“Hey Simon, I don’t know you and you don’t know me, so hopefully this won’t get awkward or personal. Contemporary ‘Christians’ like to make a point that Jesus was both about holiness and compassion, and that we should always remember that Jesus emphasised repentance as much (or more so) than compassion/embracing the sinner. However that is a modern filter we apply. Yes, we can apply the title of Judge or ‘Son of God’ to Jesus, but the title he preferred was ‘Son of Man’. He was overwhelming known as the ‘friend of sinners’ and one that spent most of his time in the company of them. He was not seen as judgmental to these people. His presence wasn’t conditional on them repenting, or changing anything. Sure many made different life choices after, but not as a condition of his friendship. But Jesus wasn’t afraid to name sin as sin – but the sins he targeted was not the ones the current (or past) religious institutions likes to target (except Pope Francis). The sins Jesus spoke most against were against those that thought they were religious in the ‘right’, the well resourced and comfortable. He was scathing about those. If only more people were Jesus-like to target those sins first and foremost before going for those that are already victimised. Loving God means loving others. Jesus and the Prophets saw these as intrinsically linked. Happy to be corrected by how Jesus lived.”

This was my response:

“Hey [name], thanks for your comment. I have a few responses if you’ll let me.

Firstly, I don’t want to take away from your valid point that Jesus spoke most against religiously self-righteous people rather than the victimised. I think we should do so as well.

I think you have said a few misleading things though.

I don’t think that “Contemporary ‘Christians’ like to make a point that Jesus was both about holiness and compassion, and that we should always remember that Jesus emphasised repentance as much (or more so) than compassion/embracing the sinner.” I don’t think they say that at all. Maybe that’s what you hear, but at least, in regard to myself, I don’t think that. The message of “repentance” and the message of “compassion/embracing the sinner” are not mutually exclusive. In fact, they are one in the same. There is nothing more loving than calling someone to repent from sin. To think otherwise, is maybe to misunderstand repentance. Repentance is turning away from rejecting God and turning to trust in God. Repentance and embrace from God are not two separate thing. Repentance is called because embrace is offered.

Now, I don’t think that Jesus emphasised repentance more than other things, but it seems you might be implying that unless you were in a position of religious power or were as you say, “well resourced and comfortable”, then Jesus wasn’t calling you to repent. This just isn’t accurate. Jesus calls all people to repent, both the powerful and the powerless. When Jesus started his ministry, he went around proclaiming the “good news”. And what was the good news? Well it was pretty simple, “The time has come. The kingdom of God has come near. Repent and believe the good news!” (Mark 1:15) To remove repentance from Jesus message is to miss the good news.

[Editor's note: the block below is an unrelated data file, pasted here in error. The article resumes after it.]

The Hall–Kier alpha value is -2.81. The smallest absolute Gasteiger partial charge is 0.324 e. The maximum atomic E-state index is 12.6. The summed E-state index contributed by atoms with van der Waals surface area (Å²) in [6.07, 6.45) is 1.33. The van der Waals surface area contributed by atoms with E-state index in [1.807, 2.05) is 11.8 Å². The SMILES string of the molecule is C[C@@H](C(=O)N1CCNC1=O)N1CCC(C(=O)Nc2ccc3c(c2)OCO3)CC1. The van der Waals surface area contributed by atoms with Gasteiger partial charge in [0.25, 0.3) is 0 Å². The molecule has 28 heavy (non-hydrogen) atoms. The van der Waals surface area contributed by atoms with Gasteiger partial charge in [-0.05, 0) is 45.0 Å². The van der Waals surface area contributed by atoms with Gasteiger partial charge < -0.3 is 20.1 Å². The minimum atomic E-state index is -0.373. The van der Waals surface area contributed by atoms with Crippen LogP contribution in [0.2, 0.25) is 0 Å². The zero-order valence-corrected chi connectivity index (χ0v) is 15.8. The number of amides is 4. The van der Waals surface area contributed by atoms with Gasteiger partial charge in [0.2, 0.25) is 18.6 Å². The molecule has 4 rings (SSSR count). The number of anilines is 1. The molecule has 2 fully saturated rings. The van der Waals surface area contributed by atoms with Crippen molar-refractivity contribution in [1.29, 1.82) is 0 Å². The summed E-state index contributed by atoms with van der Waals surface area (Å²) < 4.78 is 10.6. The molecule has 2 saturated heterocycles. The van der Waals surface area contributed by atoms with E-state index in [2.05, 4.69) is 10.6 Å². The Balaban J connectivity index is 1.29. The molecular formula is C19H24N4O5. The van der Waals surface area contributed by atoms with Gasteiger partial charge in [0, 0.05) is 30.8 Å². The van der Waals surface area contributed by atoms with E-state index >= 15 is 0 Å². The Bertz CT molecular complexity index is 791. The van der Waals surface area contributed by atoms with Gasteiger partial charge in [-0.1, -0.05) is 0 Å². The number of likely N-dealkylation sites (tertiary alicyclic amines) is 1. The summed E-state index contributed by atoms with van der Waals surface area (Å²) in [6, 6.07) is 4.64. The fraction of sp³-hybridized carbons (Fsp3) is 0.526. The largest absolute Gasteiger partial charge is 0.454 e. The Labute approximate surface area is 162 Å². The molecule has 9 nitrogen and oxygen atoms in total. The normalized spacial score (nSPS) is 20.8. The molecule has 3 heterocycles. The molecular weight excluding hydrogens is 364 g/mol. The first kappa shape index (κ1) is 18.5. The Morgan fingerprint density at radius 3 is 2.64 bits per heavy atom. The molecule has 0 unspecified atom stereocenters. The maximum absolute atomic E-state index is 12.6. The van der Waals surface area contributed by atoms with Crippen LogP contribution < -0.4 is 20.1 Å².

Then you say: “Yes, we can apply the title of Judge or ‘Son of God’ to Jesus, but the title he preferred was ‘Son of Man’. “
The first thing to say to that is, it is not “we” who apply those first two titles to Jesus. Jesus applies those titles to himself. And again, like “repentance” and “compassion”, the titles of “Judge” and “Son of Man” are not in conflict. In fact, the one is the basis for the other. As Jesus himself says, “[The Father] has given him authority to judge because he is the Son of Man.”  (John 5:27).

I may be wrong, but I think you misunderstand the title “Son of Man”. It seems you think of it as a term that is referring to Jesus’ humanity. It is actually the complete opposite. Jesus uses the term because it is a fulfillment of the prophecy in Daniel 7:13-14. I’ll let you look it up, but it basically is saying that the “Son of Man” is a title for the Messiah who will be given all power and authority to rule God’s Kingdom. It’s an awesome image. Jesus shows that this is what he means by using that title in passages like Luke 22:67-69, Matthew 16:13-17 and all the places where he talks about the Son of Man having the authority to do this and that. This is why it is so shocking that he would say that “the Son of Man did not come to be served, but to serve, and to give his life as a ransom for many.” (Mark 10:45). If the “Son of Man” means just a person like you and me, this statement makes no sense. Jesus embraced the title “Son of Man” because he was the Messiah – not one that they expected, but no less than the Messiah either.

The last thing I want to respond to is where you say:
“He was overwhelming known as the ‘friend of sinners’ and one that spent most of his time in the company of them. He was not seen as judgmental to these people. His presence wasn’t conditional on them repenting, or changing anything. Sure many made different life choices after, but not as a condition of his friendship.”
There is such a mix of truth an error in these words, I’ll try to articulate my issue with them.

Firstly, Jesus never called himself a “friend of sinners” and he wasn’t overwhelmingly known as this. That is a term Jesus says the crowd accuses him of. In Luke 7:34, Jesus says: “The Son of Man came eating and drinking, and you say, ‘Here is a glutton and a drunkard, a friend of tax collectors and sinners.'” This is the only occasion the term is ever mentioned in the bible. In fact, I couldn’t even find the words “friend” and “sinners” used in the same verse anywhere else! Hardly something Jesus was “overwhelmingly known as”. In fact, if you want to say this is an appropriate title for Jesus, you’d have to also say that “glutton” and “drunkard” are also appropriate titles.